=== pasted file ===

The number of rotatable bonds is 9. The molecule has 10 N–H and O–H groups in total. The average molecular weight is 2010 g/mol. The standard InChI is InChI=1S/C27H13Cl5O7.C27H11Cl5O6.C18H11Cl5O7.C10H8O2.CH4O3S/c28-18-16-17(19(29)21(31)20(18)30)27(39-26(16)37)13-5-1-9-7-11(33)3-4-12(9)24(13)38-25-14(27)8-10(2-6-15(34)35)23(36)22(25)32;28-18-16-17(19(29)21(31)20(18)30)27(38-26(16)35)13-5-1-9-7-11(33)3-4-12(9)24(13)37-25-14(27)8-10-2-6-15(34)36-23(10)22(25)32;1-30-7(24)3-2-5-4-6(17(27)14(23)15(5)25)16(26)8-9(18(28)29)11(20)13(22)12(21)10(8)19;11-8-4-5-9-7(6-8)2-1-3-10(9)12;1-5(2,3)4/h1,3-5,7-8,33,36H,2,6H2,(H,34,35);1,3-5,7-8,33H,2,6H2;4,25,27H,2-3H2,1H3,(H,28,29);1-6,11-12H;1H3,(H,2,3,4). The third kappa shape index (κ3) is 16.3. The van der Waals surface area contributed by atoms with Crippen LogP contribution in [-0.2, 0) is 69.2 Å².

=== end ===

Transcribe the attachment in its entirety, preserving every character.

The number of rotatable bonds is 9. The molecule has 10 N–H and O–H groups in total. The average molecular weight is 2010 g/mol. The standard InChI is InChI=1S/C27H13Cl5O7.C27H11Cl5O6.C18H11Cl5O7.C10H8O2.CH4O3S/c28-18-16-17(19(29)21(31)20(18)30)27(39-26(16)37)13-5-1-9-7-11(33)3-4-12(9)24(13)38-25-14(27)8-10(2-6-15(34)35)23(36)22(25)32;28-18-16-17(19(29)21(31)20(18)30)27(38-26(16)35)13-5-1-9-7-11(33)3-4-12(9)24(13)37-25-14(27)8-10-2-6-15(34)36-23(10)22(25)32;1-30-7(24)3-2-5-4-6(17(27)14(23)15(5)25)16(26)8-9(18(28)29)11(20)13(22)12(21)10(8)19;11-8-4-5-9-7(6-8)2-1-3-10(9)12;1-5(2,3)4/h1,3-5,7-8,33,36H,2,6H2,(H,34,35);1,3-5,7-8,33H,2,6H2;4,25,27H,2-3H2,1H3,(H,28,29);1-6,11-12H;1H3,(H,2,3,4). The third kappa shape index (κ3) is 16.3. The van der Waals surface area contributed by atoms with Crippen LogP contribution in [-0.2, 0) is 69.2 Å².